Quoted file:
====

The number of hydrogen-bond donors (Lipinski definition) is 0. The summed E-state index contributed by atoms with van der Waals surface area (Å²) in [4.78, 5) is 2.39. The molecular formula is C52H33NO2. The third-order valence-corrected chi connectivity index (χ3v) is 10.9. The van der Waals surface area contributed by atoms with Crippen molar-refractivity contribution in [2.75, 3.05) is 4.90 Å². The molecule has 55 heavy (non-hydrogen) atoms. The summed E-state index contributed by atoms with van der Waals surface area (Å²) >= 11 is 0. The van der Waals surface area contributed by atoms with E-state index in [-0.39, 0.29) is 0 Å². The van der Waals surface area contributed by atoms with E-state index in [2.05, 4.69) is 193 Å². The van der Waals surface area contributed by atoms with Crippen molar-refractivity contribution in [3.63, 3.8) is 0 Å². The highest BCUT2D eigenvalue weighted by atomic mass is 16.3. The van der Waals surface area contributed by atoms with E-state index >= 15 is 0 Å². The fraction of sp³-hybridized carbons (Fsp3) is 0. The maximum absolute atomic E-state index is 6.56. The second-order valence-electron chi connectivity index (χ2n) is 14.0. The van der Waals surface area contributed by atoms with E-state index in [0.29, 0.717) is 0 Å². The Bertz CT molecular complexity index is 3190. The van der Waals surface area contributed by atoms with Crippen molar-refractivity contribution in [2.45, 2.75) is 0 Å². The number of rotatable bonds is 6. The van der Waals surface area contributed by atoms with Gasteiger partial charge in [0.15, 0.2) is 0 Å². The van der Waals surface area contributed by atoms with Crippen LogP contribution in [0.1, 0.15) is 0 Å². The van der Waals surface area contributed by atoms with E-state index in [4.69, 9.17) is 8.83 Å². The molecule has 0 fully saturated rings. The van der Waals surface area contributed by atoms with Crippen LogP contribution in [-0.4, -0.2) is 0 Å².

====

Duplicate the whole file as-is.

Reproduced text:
The number of hydrogen-bond donors (Lipinski definition) is 0. The summed E-state index contributed by atoms with van der Waals surface area (Å²) in [4.78, 5) is 2.39. The molecular formula is C52H33NO2. The third-order valence-corrected chi connectivity index (χ3v) is 10.9. The van der Waals surface area contributed by atoms with Crippen molar-refractivity contribution in [2.75, 3.05) is 4.90 Å². The molecule has 55 heavy (non-hydrogen) atoms. The summed E-state index contributed by atoms with van der Waals surface area (Å²) >= 11 is 0. The van der Waals surface area contributed by atoms with E-state index in [-0.39, 0.29) is 0 Å². The van der Waals surface area contributed by atoms with E-state index in [2.05, 4.69) is 193 Å². The van der Waals surface area contributed by atoms with Crippen molar-refractivity contribution in [3.63, 3.8) is 0 Å². The highest BCUT2D eigenvalue weighted by atomic mass is 16.3. The van der Waals surface area contributed by atoms with E-state index >= 15 is 0 Å². The fraction of sp³-hybridized carbons (Fsp3) is 0. The maximum absolute atomic E-state index is 6.56. The second-order valence-electron chi connectivity index (χ2n) is 14.0. The van der Waals surface area contributed by atoms with E-state index in [0.29, 0.717) is 0 Å². The Bertz CT molecular complexity index is 3190. The van der Waals surface area contributed by atoms with Crippen molar-refractivity contribution in [2.45, 2.75) is 0 Å². The number of rotatable bonds is 6. The van der Waals surface area contributed by atoms with Gasteiger partial charge in [0.15, 0.2) is 0 Å². The van der Waals surface area contributed by atoms with Crippen LogP contribution in [0.1, 0.15) is 0 Å². The van der Waals surface area contributed by atoms with E-state index in [4.69, 9.17) is 8.83 Å². The molecule has 0 fully saturated rings. The van der Waals surface area contributed by atoms with Crippen LogP contribution in [-0.4, -0.2) is 0 Å².